How To Make Sex Safer
You can reduce getting any Sexually Transmitted Disease (STD) through sexual or anal intercourse by using a barrier like a condom. Condom use makes it more difficult for blood or sexual fluid to get into your body.
There are also one-size-fits-all female condoms that protect the vagina or rectum during intercourse. They look like regular condoms made of polyurethane, but are designed to fit inside the vagina and are typically pre-lubricated.
Oral sex has a lower risk of transmitting STDs, but it’s still possible if body fluids get into your mouth, especially if you have bleeding gums or sores. Most any STD can spread from the genital area to the mouth and vice versa.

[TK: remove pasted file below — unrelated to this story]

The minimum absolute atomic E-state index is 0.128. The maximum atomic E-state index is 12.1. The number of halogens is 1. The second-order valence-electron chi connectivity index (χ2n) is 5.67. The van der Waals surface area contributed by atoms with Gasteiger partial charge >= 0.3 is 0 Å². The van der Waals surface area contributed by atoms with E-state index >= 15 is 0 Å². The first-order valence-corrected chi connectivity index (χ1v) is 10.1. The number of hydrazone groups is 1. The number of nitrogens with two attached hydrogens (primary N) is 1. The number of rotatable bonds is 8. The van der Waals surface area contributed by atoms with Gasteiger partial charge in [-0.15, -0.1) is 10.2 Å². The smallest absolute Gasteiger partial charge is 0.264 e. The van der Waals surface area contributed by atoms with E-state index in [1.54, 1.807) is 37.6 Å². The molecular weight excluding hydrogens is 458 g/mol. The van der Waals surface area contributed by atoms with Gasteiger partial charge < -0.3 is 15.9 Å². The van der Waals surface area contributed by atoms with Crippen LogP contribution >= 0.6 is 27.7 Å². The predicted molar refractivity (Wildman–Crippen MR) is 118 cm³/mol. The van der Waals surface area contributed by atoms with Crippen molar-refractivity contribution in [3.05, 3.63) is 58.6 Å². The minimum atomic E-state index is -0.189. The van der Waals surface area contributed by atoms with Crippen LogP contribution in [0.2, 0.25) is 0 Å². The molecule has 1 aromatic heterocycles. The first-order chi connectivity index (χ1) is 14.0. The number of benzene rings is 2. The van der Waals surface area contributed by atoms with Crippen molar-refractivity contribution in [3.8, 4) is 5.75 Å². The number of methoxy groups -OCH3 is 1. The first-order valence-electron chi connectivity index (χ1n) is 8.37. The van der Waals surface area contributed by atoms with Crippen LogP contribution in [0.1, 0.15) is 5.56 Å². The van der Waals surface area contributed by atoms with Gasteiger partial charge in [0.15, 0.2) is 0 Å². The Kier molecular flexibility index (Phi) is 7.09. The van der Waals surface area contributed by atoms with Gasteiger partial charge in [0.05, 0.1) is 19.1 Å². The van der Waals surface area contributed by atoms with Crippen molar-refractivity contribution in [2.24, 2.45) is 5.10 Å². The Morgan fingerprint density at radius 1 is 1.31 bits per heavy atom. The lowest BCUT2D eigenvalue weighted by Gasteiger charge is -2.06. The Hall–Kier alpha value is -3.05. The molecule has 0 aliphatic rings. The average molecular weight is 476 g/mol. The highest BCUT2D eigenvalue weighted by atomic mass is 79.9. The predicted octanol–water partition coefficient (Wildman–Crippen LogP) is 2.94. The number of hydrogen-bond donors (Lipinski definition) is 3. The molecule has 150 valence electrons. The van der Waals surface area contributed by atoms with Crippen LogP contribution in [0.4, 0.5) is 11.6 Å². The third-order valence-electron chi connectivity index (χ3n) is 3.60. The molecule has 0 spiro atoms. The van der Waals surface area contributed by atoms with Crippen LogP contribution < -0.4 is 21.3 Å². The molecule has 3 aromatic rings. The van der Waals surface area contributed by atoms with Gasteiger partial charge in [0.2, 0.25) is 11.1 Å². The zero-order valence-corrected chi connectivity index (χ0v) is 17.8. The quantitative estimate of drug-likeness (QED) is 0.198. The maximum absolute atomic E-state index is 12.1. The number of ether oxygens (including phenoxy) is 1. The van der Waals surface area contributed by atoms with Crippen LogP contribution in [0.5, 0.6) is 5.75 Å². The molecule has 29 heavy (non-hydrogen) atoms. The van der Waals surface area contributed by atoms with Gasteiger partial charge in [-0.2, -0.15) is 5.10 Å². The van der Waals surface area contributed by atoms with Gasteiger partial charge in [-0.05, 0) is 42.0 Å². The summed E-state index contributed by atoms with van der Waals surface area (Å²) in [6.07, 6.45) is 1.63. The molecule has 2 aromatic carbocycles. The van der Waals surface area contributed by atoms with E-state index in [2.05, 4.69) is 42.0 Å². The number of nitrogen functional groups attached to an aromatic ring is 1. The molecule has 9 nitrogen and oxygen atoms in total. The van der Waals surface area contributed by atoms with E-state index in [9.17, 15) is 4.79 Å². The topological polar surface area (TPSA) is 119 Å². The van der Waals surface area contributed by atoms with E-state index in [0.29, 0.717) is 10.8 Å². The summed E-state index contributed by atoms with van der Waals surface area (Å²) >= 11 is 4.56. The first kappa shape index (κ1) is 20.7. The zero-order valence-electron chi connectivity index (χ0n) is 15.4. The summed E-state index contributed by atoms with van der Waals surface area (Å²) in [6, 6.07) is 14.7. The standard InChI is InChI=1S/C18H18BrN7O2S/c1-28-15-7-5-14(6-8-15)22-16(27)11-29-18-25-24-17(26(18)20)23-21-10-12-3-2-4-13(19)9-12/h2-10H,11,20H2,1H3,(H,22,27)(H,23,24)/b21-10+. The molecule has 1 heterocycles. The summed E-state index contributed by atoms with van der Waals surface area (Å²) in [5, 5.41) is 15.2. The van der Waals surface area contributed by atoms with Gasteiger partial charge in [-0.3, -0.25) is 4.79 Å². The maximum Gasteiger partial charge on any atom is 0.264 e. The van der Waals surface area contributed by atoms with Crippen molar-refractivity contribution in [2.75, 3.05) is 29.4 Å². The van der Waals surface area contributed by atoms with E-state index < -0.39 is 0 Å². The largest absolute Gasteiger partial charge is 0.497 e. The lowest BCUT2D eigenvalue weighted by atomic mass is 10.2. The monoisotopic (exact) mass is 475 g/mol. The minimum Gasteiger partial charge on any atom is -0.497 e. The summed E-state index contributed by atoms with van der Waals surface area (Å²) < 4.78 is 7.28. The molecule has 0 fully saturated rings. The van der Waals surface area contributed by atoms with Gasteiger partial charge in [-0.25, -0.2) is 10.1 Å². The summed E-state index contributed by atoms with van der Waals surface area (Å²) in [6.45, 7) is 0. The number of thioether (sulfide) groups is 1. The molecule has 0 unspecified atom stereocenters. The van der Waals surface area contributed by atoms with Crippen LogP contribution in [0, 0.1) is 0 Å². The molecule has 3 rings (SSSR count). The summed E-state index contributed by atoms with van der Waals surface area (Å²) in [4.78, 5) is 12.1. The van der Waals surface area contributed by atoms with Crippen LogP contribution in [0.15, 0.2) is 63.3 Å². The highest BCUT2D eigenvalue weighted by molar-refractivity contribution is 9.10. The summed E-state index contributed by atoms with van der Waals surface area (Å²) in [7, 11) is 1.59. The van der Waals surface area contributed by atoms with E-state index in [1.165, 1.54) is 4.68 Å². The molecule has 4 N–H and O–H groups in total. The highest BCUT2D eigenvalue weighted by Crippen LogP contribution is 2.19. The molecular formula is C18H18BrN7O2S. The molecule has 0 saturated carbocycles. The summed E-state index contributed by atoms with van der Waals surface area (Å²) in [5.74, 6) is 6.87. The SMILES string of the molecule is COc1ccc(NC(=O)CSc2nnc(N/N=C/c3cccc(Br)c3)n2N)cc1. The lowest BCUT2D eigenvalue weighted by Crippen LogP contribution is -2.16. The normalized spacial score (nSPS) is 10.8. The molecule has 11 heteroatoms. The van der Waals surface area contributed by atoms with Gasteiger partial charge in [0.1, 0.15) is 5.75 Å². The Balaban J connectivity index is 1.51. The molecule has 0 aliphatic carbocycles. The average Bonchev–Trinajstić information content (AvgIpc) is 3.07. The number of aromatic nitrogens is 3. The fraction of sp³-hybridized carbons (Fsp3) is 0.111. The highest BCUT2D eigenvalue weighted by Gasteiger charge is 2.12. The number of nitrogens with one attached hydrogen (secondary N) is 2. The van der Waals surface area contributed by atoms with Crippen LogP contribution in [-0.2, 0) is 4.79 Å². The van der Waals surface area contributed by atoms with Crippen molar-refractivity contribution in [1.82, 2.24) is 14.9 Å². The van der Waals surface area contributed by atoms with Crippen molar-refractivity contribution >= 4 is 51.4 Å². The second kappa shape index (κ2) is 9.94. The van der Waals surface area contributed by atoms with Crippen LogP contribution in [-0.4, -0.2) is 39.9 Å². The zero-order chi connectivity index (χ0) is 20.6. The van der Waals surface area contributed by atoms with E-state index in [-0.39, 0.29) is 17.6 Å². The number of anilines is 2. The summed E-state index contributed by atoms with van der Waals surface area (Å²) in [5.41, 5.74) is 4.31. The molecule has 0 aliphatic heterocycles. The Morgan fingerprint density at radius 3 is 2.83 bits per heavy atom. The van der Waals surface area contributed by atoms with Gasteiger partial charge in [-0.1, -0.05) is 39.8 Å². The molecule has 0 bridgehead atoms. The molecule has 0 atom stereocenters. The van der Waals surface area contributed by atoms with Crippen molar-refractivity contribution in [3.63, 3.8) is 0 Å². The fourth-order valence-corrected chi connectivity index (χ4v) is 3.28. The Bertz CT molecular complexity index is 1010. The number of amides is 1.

According to the Palo Alto Medical Foundation, though your risk of contracting an infection through oral sex is lower than through vaginal or anal sex, it still exists.
You can get a bacterial infection of chlamydia, syphilis or gonorrhea in your mouth and/or throat and could develop genital warts in the mouth.
Herpes is commonly passed between the genitals and the mouth, and HIV can be passed through cuts in the mouth or small abrasions.
Pieces of latex or plastic wrap over the vagina or condoms over the penis can be used as barriers during oral sex. For more on using protection during oral sex, there’s great advice on the Palo Alto website.
Resources: NHS, CDC and Planned Parenthood
Learn More About How To Discuss Sexually Transmitted Diseases (STD’s) Before Sex